The next Breaking Bad? Why you should be watching Get Shorty
Andrew Jones | On 20, Jun 2018Reading time: 3 mins
Elmore Leonard’s story of a money collector with a passion for films, whose work brings him to Hollywood, was told brilliantly in the 1995 comedy that saw John Travolta as Chili Palmer, with Gene Hackman, Danny DeVito, Rene Russo, James Gandolfini, Delroy Lindo and Dennis Farina providing the perfect balance of soulless Hollywood idiocy, angry criminal intensity and the sliver of humanity somewhere between them all. But that was then and this is now, and in the world of must-see TV we need our stories going on for seasons, we need our drama darker and our comedy darker, too. We need our shows to be the next Game of Thrones or Mad Men. Get Shorty’s TV adaptation, thanks to showrunner Davey Holmes, could be the next Breaking Bad.
Chris O’Dowd plays Miles, an Irish heavy for Amara (Lidia Porto), who heads up a criminal organisation in Nevada. When Miles and co-hort Louis (Sean Bridgers) come to collect on a screenwriter (House Of Cards’ Paul Sparks), they find themselves in possession of a screenplay (The Admiral’s Mistress), and Miles’ film-obsessed head brims with hopes and aspirations.
Meanwhile, B-Movie producer Rick Moreweather (Ray Romano) is struggling to get his latest monster movie finished between artistic disagreements and pressing budgetary issues – his old assistant April (Megan Stevenson) is now an executive at a big movie studio and seems to take glee in his failings. These two worlds collide as Miles’ push and drive, and Amara’s money, help turn The Admiral’s Mistress into a go project.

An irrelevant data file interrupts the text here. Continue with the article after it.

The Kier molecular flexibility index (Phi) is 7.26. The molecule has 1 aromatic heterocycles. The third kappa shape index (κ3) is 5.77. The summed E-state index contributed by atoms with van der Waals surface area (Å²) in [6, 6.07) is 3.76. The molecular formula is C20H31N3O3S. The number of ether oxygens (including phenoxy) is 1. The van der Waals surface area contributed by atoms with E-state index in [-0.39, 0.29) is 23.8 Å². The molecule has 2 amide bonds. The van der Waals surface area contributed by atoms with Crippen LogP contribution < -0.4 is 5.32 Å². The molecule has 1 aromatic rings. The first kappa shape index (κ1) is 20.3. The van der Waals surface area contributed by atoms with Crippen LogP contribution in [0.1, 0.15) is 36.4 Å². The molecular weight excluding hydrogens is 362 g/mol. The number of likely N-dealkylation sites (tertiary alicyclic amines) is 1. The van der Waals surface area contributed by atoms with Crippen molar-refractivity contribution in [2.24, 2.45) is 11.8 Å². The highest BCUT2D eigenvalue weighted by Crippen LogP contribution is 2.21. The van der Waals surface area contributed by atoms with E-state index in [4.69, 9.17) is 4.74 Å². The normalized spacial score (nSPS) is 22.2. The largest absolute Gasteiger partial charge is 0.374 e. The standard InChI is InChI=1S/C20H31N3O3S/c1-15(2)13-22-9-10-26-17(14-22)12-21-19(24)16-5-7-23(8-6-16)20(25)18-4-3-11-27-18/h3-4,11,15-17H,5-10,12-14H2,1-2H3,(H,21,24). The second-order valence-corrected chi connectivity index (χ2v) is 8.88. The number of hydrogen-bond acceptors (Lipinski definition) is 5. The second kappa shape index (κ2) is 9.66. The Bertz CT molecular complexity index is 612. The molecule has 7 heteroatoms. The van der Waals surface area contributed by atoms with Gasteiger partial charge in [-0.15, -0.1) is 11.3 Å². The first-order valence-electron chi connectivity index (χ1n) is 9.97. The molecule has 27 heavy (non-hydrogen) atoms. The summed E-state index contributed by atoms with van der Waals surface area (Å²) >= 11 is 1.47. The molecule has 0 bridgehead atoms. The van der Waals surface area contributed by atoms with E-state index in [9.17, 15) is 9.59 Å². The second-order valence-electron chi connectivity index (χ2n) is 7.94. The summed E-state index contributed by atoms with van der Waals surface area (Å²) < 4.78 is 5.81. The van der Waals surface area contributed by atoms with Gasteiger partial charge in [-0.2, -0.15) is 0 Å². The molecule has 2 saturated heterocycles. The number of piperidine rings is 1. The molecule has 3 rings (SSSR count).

Over the course of 10 hours, Get Shorty’s first season is a gem of a thriller, a crime story and Hollywood satire, as the Nevada criminals begin to take to the LA lifestyle and the potential within its underworld, and Miles and Louis take to the movie industry. And then there’s the Shorty of the title, a term of endearment Miles gives his daughter, as he struggles with his separated wife to form a normal family once more. A family storyline that includes punching folk, the threat of finger removals and open-carrying? Normal behaviour, indeed.
The year of Ray Romano keeps giving (it’s almost 12 months since The Big Sick, let us have this one), and the actor shines as Moreweather, bringing warmth and some smarminess to a character caught inside a world of hurt through his own hubris. In the lead, O’Dowd is absolutely astonishing; he can play tough guy very well, but snap right back into the comedy and emotion of his central role neatly. Everyone around the two offers something great, like a high tide raising every boat.
The quirks and eccentricities of each character play out over the course of the season. Nobody feels like they are there simply to spit a line of exposition, and the world lives and breathes with humour, heart and often intensity and maddening egotism – and is all the better for it. Prestige dramas can take themselves and their world so seriously, and while the heart of Get Shorty is never compromised, the show knows that we as an audience (and, in fact, the characters themselves) can have so much fun in the places they are. It tells a really entertaining story, with a wealth of enjoyable characters, none of whom you’d be sad to see at any point, and binges so naturally you’ll barely notice 10 hours slip past.
Get Shorty is the kind of great TV that we deserve, chock full of great performances, strong writing, fascinating worlds and plenty of applause-worthy beats. Do not miss out on this stellar piece of storytelling.
Get Shorty Season 1 and 2 are available on-demand through Sky Box Sets. Don’t have Sky? You can also stream it on NOW TV, as part of a £7.99 monthly subscription. The contract-free service includes access to a range of Sky channels, from Sky Atlantic (Westworld) and Sky 1 (Arrow, Supergirl, The Flash) to FOX UK (The Walking Dead, Legion). A 7-day free trial is available for new subscribers.